Paddock a 'soldier' who converted to Islam months ago, claims Isil

Modesto Morganelli
Ottobre 7, 2017

Agency spokesman Jonathan Liu says US intelligence agencies are aware of the claim of responsibility.

However, officials' hesitancy to use the word terrorism to describe Sunday's attack has, as Aaron Blake wrote in the Washington Post on Monday, reignited a debate about whether or not Paddock, who was white, is being given "the benefit of the doubt in a way that simply isn't afforded to Muslims who commit such acts".

ISIS has claimed responsibility for the worst mass shooting in USA history.

Claims of responsibility for terror attacks by the Islamic State group were once seen as credible, but in the wake of the Las Vegas atrocity, experts stress that the retreating jihadists are increasingly spreading fake news.

French Interior Minister Gerard Collomb made the same point on Tuesday, saying the group "tended to claim every attack" in order to "maintain a presence in the media space".

"As this event unfolds, we have determined, to this point, no connection with an worldwide terrorist group", said Special Agent Aaron Rouse, the top administrator of the Las Vegas FBI division, during an October 2 press conference.

On Monday, it put out a second statement claiming serial gambler Stephen Paddock had recently converted to Islam and was known by the nom de guerre Abu Abdel Bar al-Amriki.

Intelligence gathering with a global reach would not be necessary for a domestic lone wolf case - the leading theory of the Las Vegas shooting investigation. "We don't know what his belief system was at this time".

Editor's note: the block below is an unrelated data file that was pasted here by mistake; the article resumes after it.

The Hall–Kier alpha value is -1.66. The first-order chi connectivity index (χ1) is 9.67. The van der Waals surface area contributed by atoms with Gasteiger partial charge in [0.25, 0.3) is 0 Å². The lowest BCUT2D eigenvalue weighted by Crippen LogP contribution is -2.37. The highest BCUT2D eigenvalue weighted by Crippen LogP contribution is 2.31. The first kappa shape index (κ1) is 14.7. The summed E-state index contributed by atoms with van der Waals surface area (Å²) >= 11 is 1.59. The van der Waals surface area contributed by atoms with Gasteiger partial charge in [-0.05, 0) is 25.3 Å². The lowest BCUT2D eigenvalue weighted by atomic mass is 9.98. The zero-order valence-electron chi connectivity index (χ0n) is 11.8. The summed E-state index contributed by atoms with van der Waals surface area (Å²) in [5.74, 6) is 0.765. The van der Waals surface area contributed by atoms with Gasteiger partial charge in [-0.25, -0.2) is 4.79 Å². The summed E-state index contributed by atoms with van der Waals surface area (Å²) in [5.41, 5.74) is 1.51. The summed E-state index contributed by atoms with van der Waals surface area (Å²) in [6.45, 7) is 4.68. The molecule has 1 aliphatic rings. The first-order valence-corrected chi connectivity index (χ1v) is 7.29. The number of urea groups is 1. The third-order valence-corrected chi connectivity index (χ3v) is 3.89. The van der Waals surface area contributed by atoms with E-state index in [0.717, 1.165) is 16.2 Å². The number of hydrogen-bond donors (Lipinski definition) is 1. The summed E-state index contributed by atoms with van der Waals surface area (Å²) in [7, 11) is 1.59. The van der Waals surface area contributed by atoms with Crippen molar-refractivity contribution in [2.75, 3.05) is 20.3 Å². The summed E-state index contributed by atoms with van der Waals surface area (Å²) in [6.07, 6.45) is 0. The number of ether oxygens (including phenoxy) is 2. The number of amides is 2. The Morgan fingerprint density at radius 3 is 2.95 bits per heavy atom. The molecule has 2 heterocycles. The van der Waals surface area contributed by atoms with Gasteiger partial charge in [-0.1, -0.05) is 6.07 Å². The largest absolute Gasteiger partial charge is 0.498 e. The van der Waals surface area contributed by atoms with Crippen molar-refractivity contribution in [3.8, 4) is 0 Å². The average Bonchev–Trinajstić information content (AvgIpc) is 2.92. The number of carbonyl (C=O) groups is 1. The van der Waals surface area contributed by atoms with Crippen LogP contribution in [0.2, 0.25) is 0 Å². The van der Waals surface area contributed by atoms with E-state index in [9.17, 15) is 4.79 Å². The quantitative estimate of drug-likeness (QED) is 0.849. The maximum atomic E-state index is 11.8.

Paddock booked rooms next to other music festivals in the months before Sunday's attack, including overlooking the Lollapalooza festival in Chicago in August and the Life Is Beautiful show near the Vegas Strip in late September.

Paddock, from Mesquite, Nevada, apparently killed himself as police closed in on his hotel room.

The announcement comes after Daesh claimed responsibility for the shooting that that is considered to be the biggest incident of the kind in United States history.

McVeigh was convicted not of terrorism, but of using a weapon of mass destruction and of murder for the deaths of eight federal law enforcement officers who died in the blast, which killed a total of 168 people. Then American president Barack Obama called it "an act of terror and an act of hate". Veryan Khan, editorial director and founder of Terrorism Research & Analysis Consortium (TRAC), added that the attack was not just a terror attack, but specifically an ISIS one, "at the very minimum sanctioned - if not directed - by the Islamic State". "We want to identify that source".

Altre relazioniGrafFiotech

Discuti questo articolo

Segui i nostri GIORNALE